JUV.569:9 The Quiver of Love

JUV.509:9 The Quiver of Love

 

Happy Homes and How to Make Them (or Counsels on Love, Courtship, and Marriage)

This volume by J. W. Kirton, published in the 1870s, is packed full of advice in areas such as ‘Courting and Popping the Question,’ ‘The Mutual Duties of Married Life’ and ‘The Public-House the Rival of Home.’ To young men seeking a wife, the author urges them to ‘select the daughter of a good mother,’ ‘see that she is of domestic habits’ and ‘seek one that knows the worth of money,’ but warns them to ‘never trifle with any young woman’s affections, for it is cruel and wicked in the extreme.’ Women are advised to choose a mate who is respectable, careful, honest and healthy and, once married, to dress neatly but not extravagantly, learn to submit, and not talk about their husbands’ failings abroad (‘for if you have married a fool, it is not wisdom to go and tell every one that you have done so’).

JUV.414:2 Frontispiece of Happy Homes, and How to Make Them

JUV.414:2 Frontispiece of Happy Homes, and How to Make Them

 

Emblems of Love, in four languages

Emblem books, which first emerged in Europe in the 16th century, comprised symbolic pictures accompanied by mottoes, verses or prose. This volume, by poet and translator Philip J. Ayres, features beautiful engravings alongside verses in Latin, English, Italian and French; it is thought to date from the late 17th-early 18th century.

H35.26 Emblems of Love

SPEC H35.26 Emblems of Love

February: UK LGBT History Month, a guest post by Darren Mooney

Thursday 27th July 2017 will probably be a fairly quiet day here at the University of Liverpool. The excitement of the previous week’s graduation ceremonies will have dissipated, and many will be looking forward to a relaxing summer. However, Thursday 27th July 2017 also marks the 50th Anniversary of when The Sexual Offenses Act 1967 came into effect in England and Wales, legalising same-sex relationships between men (lesbian relationships were not illegal).

In 1957 the ‘Committee on Homosexual Offences and Prostitution’ published the Wolfenden Report, which recommended that male homosexuality should be decriminalised. However, it took another 10 years of public debate and parliamentary discussion until the Sexual Offenses Act was officially passed. This decriminalisation was limited in scope, as it only applied if there were two participants aged 21 or over, and the act took place in private. Failure to comply with these rules could potentially result in 2-5 years imprisonment.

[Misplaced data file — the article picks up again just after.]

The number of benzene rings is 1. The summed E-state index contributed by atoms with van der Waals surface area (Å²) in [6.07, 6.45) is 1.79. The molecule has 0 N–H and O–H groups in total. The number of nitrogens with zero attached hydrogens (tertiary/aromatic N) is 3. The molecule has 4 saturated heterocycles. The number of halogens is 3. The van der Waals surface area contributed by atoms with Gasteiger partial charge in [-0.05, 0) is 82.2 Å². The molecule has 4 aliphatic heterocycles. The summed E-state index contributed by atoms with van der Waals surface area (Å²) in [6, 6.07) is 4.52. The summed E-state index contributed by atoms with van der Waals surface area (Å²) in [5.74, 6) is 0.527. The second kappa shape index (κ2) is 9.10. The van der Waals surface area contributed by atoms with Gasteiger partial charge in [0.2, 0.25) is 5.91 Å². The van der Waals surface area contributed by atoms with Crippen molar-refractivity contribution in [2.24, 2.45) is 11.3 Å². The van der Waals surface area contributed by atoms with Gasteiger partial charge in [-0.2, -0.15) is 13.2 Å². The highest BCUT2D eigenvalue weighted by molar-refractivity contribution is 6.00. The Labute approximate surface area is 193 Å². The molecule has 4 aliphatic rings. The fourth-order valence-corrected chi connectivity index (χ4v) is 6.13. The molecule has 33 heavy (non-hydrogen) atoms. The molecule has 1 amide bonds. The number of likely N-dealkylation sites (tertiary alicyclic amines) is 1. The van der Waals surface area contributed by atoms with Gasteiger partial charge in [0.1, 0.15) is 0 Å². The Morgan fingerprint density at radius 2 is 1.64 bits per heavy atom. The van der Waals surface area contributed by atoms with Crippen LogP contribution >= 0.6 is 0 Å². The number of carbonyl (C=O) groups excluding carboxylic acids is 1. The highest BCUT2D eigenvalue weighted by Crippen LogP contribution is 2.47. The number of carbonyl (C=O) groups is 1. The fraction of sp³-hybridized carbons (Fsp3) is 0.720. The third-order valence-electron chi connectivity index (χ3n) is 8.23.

Since then a lot of things have changed. Laws have been repealed, and new legal rights created, and social attitudes towards gay people have been transformed.

Back in 2011, we here at the Diversity and Equality team decided to research if, how, and when the issues of ‘homosexuals’ had come up here at Liverpool University. When I was a student in the early 00’s, I had friends here at Liverpool who were active in the ‘Lesbian, Gay, Bisexual & Trans Committee’ in the Guild. We went on lobbies of parliament and NUS LGB Conferences, they ran campaigns and lobbied for new Guild Policies on LGBT issues. So, I knew at least that there was some activity going on from the early 2000’s to today.

So I took myself off to Special Collections and Archives in the Sydney Jones Library to see what they had, I spoke to the Guild and went through old minute books, and I even went through my own archive in case there was anything of use.

Gay Times, Issue 115, April 1988. Darren Mooney Personal Archive.

Gay Times, Issue 115, April 1988. Personal Archive of Darren Mooney.

The outcome of all of this was an exhibition which I called Pink Brick [a play on Red Brick]: LGBT Histories of the University of Liverpool, in the Victoria Gallery and Museum. A website was also developed to archive the exhibition materials and make available some of the references used. This is still a project in development, and each LGBT History Month we make sure that at least some of it is updated.

So, what did we find in Special Collections and Archives in relation to Liverpool University?

The earliest reference to ‘homosexuals’ I came across was an article in the Guild Gazette newspaper, whereby the columnist ‘Cornus’ undertakes some investigative journalism to find out what the ‘homosexual victims’ think about the idea of decriminalisation:

“Should homosexuality be made lawful? Do we heed the plaintive calls of O- W- [Oscar Wilde] and other cultured sodomites or do we maintain our steadfast disgust and intolerance against such practices?

This was 27th November 1961, the same year the Beatles first performed in the Cavern, the Runcorn Bridge was opened, and the pill becomes available on the NHS (Guild Gazette, Tuesday 27th November 1961, reference R/LF379.5.G95.U55).

Gay Times, Issue 154, July 1991. Personal Archive of Darren Mooney

Gay Times, Issue 154, July 1991. Personal Archive of Darren Mooney.